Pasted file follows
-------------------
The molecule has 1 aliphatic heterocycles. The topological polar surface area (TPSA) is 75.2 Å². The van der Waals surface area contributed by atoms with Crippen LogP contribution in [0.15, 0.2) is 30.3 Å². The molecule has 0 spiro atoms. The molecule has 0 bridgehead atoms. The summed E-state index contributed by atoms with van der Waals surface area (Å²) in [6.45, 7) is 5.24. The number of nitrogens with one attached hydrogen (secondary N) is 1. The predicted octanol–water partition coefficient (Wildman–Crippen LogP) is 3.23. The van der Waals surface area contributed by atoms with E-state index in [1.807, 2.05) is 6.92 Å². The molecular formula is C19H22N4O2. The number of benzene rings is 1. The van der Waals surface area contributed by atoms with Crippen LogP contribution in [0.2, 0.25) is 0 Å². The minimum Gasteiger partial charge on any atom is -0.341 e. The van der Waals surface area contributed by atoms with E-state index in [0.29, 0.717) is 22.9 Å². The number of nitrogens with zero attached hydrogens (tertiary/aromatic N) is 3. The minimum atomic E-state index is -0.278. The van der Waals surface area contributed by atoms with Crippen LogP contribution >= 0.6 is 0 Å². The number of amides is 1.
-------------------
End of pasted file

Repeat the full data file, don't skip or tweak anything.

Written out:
The molecule has 1 aliphatic heterocycles. The topological polar surface area (TPSA) is 75.2 Å². The van der Waals surface area contributed by atoms with Crippen LogP contribution in [0.15, 0.2) is 30.3 Å². The molecule has 0 spiro atoms. The molecule has 0 bridgehead atoms. The summed E-state index contributed by atoms with van der Waals surface area (Å²) in [6.45, 7) is 5.24. The number of nitrogens with one attached hydrogen (secondary N) is 1. The predicted octanol–water partition coefficient (Wildman–Crippen LogP) is 3.23. The van der Waals surface area contributed by atoms with E-state index in [1.807, 2.05) is 6.92 Å². The molecular formula is C19H22N4O2. The number of benzene rings is 1. The van der Waals surface area contributed by atoms with Crippen LogP contribution in [0.2, 0.25) is 0 Å². The minimum Gasteiger partial charge on any atom is -0.341 e. The van der Waals surface area contributed by atoms with E-state index in [0.29, 0.717) is 22.9 Å². The number of nitrogens with zero attached hydrogens (tertiary/aromatic N) is 3. The minimum atomic E-state index is -0.278. The van der Waals surface area contributed by atoms with Crippen LogP contribution >= 0.6 is 0 Å². The number of amides is 1.